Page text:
Born in the Echoes: Adam Smith and Marcus Lyall on designing The Chemical Brothers’ new live show

From giant tin robots and laser shows to motion capture footage filmed at Andy Serkis’ Imaginarium, The Chemical Brothers’ latest live show features some spectacular visuals. We spoke to its creators Adam Smith and Marcus Lyall about the set following the band’s performance at this year’s Glastonbury Festival

From giant tin robots and laser shows to motion capture footage filmed at Andy Serkis’ Imaginarium, The Chemical Brothers‘ latest live show features some spectacular visuals. We spoke to its creators Adam Smith and Marcus Lyall about the set following the band’s performance at this year’s Glastonbury Festival

The new tour, promoting album Born in the Echoes (out this Friday), combines a series of new film sequences and projections with selected footage from the band’s Don’t Think tour, which was co-designed by Lyall and Smith, and documented in Smith’s brilliant film of the same name.

Following headline performances at Primavera, Sonar and Glastonbury (which UK viewers can watch here until July 28), The Chemical Brothers will be taking the show across Europe, the US, Asia and South America throughout this year.

New footage includes a dizzying laser sequence for track Under the Neon Lights, a psychedelic film inspired by the work of experimental director Kenneth Anger, a virtual trip on a fairground ride, a giant glittering disco ball projection. The show was produced by Black Dog Films.

Images and films are displayed on a giant screen behind the band, while a grid of lights on the floor of the stage projects images into the crowd, giving visuals a 3D effect.

Smith, who has been standing in for Ed Simons in this summer’s run of shows, has been working with the Chemical Brothers for 18 years, and has collaborated with Lyall on several visual sequences, videos and live shows for the band. The concept for the latest tour was to create an immersive 3D experience by combining moving image work with impressive projections and physical props, he says.

“The overall concept was for the visuals to really react with the lights. Normally, the lights [at a gig] go on the ceiling and sides of the stage, as no-one wants to put them on the floor if a band are going to be running around, but we designed this grid, and it allowed us to create some incredible lighting.”

“In one sequence, there’s an animation with lots of lions and elephants which plays on the screen, and we also create lions with lights in the 3D space, so it’s trying to bring those images into the audience. We also have another piece for a song called EML Ritual, which involves a load of people on a rotor ride, and we’ve repeated the movement in the film with lights spinning around on people’s faces, again creating an extension of the screen,” he explains.

“We wanted to make the visuals three dimensional in different ways by messing with the idea of a flat screen,” adds Lyall. “We tried to move away from everything film and towards the idea that some of the things are film, some are lights, some are props, and hopefully you don’t know which is which.”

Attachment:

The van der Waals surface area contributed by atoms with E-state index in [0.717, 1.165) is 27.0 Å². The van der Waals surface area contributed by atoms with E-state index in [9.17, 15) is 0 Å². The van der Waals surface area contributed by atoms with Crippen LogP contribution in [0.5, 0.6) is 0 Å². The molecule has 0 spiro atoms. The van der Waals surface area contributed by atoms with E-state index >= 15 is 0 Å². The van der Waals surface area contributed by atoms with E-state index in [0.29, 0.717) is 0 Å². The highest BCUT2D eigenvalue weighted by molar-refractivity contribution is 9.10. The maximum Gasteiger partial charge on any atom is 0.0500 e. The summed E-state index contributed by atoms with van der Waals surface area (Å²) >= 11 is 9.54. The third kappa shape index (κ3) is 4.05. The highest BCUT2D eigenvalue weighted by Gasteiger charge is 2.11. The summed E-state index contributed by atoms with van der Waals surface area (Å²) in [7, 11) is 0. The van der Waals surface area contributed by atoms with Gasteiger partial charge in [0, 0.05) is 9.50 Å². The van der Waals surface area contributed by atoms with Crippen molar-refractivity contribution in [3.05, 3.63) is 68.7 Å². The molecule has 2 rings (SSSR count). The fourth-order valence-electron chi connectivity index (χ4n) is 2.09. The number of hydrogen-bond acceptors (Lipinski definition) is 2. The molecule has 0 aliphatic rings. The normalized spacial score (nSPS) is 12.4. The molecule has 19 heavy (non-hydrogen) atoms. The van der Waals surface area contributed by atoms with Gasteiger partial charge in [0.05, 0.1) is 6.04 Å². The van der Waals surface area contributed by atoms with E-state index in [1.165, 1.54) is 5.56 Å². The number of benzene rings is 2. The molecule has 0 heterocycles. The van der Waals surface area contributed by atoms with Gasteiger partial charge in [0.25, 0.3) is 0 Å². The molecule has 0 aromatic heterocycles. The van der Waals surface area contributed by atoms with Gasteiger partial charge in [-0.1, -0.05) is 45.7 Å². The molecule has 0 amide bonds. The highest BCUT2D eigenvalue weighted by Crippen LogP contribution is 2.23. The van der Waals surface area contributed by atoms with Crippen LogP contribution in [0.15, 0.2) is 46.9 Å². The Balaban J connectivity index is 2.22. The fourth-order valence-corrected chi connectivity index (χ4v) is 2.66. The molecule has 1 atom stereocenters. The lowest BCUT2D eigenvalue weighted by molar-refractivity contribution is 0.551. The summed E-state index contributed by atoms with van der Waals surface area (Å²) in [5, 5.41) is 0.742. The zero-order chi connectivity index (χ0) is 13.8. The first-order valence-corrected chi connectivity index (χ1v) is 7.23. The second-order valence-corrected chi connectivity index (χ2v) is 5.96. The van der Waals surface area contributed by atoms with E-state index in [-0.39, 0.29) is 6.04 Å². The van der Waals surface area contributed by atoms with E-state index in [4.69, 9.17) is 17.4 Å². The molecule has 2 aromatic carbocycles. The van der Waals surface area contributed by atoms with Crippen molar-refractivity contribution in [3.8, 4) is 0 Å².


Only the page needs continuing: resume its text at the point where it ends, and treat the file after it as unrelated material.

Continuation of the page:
The physical props are two four-metre high tin robots, which are revealed midway through the performance, and fire lasers from their eyes while lip synching vocal samples. They were designed by Lyall and Smith, and inspired by robot animations used in previous live shows.

Image: Alex Nightingale

Sonar 2015 images via @lyallmarcus

“Marcus and I designed those based on a lot of the tin robot toys we’d used in shows before,” explains Smith. “We made movies to go inside their eyes and mouth so they seemingly talk some of the vocal samples, and they march and look at each other.

“It was quite a challenge for the production manager and stage manager and the rigger to figure out how to get them on and reveal them. There’s a whole sequence where some lights come on behind where the band play, then we hide them, their legs are assembled and hooked on to wires, and we distract the audience with some flashing strobes at the right point, until the robots are up and in place,” he adds. “It was tricky, but we work with an amazing crew, including Paul Normandale our lighting designer, who works with Bjork and Grace Jones, and they did a brilliant job.”

Alongside the mechanical robots and light shows, Lyall and Smith say they were keen to add a ‘human element’ to visuals: a performance of the song Elektrobank features a sinister and crazed looking character shouting lyrics down the phone, while the Anger-inspired double exposure sequence for new track I’ll See You There, stars theatre actors Benedict Wong and Liam Walpole and depicts a trance-induced Dionsysian ritual. In the sequence filled with lions, elephants and insects, Smith says animals are designed to look as if they have been “scratched on to film”, rather than created on a computer.

“Most of our ideas start with something human, or an animal, something from the earth. We either abstract the human form or make it into visuals,” says Smith. “In a way, it kind of reflects the music, and what Tom and Ed do with analogue synthesisers, creating a very human element in their music and embracing happy accidents. In the first rehearsals, we did a lot of pre-production, trying to animate lights to go with the visuals, but it was too neat and precise, so we had to mess it up a little.”